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Growing Muslim presence reshaping financial practices
By G. Jeffrey Macdonald

Boston: Americans awash in credit cards, car loans and mortgages have long assumed there's only one option for those who need something now and can't pay cash: borrow the sum and pay it back -- with interest.

But the world of American finance is changing to deliver more options, thanks to demand from the growing number of observant Muslims in the United States and their adherence to Islam's moral code on financial matters.

Islam prohibits usury, or interest. In the United States, as lending and borrowing are currently practiced, the rule has been an obstacle for Muslims seeking to buy a house or build a worship space. Often, they have waited until savings or donations could cover all costs.

But as the Muslim population grows -- by some estimates to around 6 million people -- its need for as much as $1 billion annually has led foundations, municipalities and for-profit financiers to find new ways of furnishing capital without charging interest.

In a watershed example from earlier this year, mortgage giant Freddie Mac started bankrolling loans through a Muslim-friendly lender in Los Angeles whose acronym, LARIBA, means ‘no usury’ in Arabic.

‘They concurred that there is a huge, unmet demand,’ said LARIBA President, Mike Maguid Abdelaaty. Since joining with Freddie Mac in January, he said, LARIBA has dropped its down payment requirements from 40 percent to 20 percent and is en route to doubling the number of loans it writes each month, from 10 to 20. LARIBA does business in the 19 states where Muslims are most likely to live and it has plans to expand.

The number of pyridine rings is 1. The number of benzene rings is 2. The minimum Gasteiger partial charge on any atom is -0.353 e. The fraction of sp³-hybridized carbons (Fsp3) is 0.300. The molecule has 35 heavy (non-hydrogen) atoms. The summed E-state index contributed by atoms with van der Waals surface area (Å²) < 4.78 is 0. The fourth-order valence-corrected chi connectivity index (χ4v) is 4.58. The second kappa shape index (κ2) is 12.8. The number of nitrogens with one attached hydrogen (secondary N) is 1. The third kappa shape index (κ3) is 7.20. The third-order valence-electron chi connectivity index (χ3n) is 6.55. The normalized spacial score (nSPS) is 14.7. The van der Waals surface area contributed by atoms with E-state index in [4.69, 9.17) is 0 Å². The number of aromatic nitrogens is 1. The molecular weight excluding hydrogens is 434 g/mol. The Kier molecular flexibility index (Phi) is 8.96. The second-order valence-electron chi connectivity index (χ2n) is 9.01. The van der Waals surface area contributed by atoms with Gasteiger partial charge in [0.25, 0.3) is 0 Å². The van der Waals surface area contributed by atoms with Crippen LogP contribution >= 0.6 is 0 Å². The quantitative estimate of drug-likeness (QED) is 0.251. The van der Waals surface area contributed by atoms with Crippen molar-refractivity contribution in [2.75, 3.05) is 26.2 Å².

With at least six Muslim lenders now competing for customers, Hossam Jabri of Cambridge, Mass., smells an opportunity to buy the home he's wanted for his family for five years.

‘You used to need to invest for years before you could make the down payment,’ Jabri said. ‘I can tell there are many more options available now,’ including offers that will take as little as 15 percent down.
What makes interest-free financing possible is a paradigm in which the capital supplier shares ownership -- and risk -- with the consumer. Rather than lend a chunk of money so the consumer can own a home exclusively, for instance, the financier buys the portion of the property that the consumer can't afford and leases that share to the consumer at going market rates. As the lessee makes regular payments, he or she gradually buys out the financier's share.

In the end, the Muslim consumer usually pays as much as a traditional interest-bearing loan would have charged. But saving money is not the goal of interest-free purchasing, according to Hanif Crutchfield, a board member at the Minnesota chapter of the Council on American-Islamic Relations (CAIR).